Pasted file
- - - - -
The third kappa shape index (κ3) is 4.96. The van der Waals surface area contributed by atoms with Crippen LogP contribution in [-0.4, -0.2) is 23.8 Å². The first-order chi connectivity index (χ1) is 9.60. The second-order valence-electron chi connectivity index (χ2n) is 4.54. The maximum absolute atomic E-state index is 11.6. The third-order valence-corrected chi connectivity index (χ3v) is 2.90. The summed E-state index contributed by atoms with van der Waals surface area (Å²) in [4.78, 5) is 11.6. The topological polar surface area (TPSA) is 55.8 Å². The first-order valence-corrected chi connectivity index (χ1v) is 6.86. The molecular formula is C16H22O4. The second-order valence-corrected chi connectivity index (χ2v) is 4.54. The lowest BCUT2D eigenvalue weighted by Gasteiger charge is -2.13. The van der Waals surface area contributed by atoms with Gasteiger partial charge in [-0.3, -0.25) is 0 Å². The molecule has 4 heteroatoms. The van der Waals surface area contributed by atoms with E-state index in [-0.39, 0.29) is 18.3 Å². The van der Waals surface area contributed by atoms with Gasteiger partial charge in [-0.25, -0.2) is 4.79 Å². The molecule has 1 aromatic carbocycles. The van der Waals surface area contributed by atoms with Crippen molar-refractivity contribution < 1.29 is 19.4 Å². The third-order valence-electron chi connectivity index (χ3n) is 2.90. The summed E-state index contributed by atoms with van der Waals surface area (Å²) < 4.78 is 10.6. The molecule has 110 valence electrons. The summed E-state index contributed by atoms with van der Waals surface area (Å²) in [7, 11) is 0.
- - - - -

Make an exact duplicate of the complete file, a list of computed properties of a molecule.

The third kappa shape index (κ3) is 4.96. The van der Waals surface area contributed by atoms with Crippen LogP contribution in [-0.4, -0.2) is 23.8 Å². The first-order chi connectivity index (χ1) is 9.60. The second-order valence-electron chi connectivity index (χ2n) is 4.54. The maximum absolute atomic E-state index is 11.6. The third-order valence-corrected chi connectivity index (χ3v) is 2.90. The summed E-state index contributed by atoms with van der Waals surface area (Å²) in [4.78, 5) is 11.6. The topological polar surface area (TPSA) is 55.8 Å². The first-order valence-corrected chi connectivity index (χ1v) is 6.86. The molecular formula is C16H22O4. The second-order valence-corrected chi connectivity index (χ2v) is 4.54. The lowest BCUT2D eigenvalue weighted by Gasteiger charge is -2.13. The van der Waals surface area contributed by atoms with Gasteiger partial charge in [-0.3, -0.25) is 0 Å². The molecule has 4 heteroatoms. The van der Waals surface area contributed by atoms with E-state index in [-0.39, 0.29) is 18.3 Å². The van der Waals surface area contributed by atoms with Gasteiger partial charge in [-0.25, -0.2) is 4.79 Å². The molecule has 1 aromatic carbocycles. The van der Waals surface area contributed by atoms with Crippen molar-refractivity contribution < 1.29 is 19.4 Å². The third-order valence-electron chi connectivity index (χ3n) is 2.90. The summed E-state index contributed by atoms with van der Waals surface area (Å²) < 4.78 is 10.6. The molecule has 110 valence electrons. The summed E-state index contributed by atoms with van der Waals surface area (Å²) in [7, 11) is 0.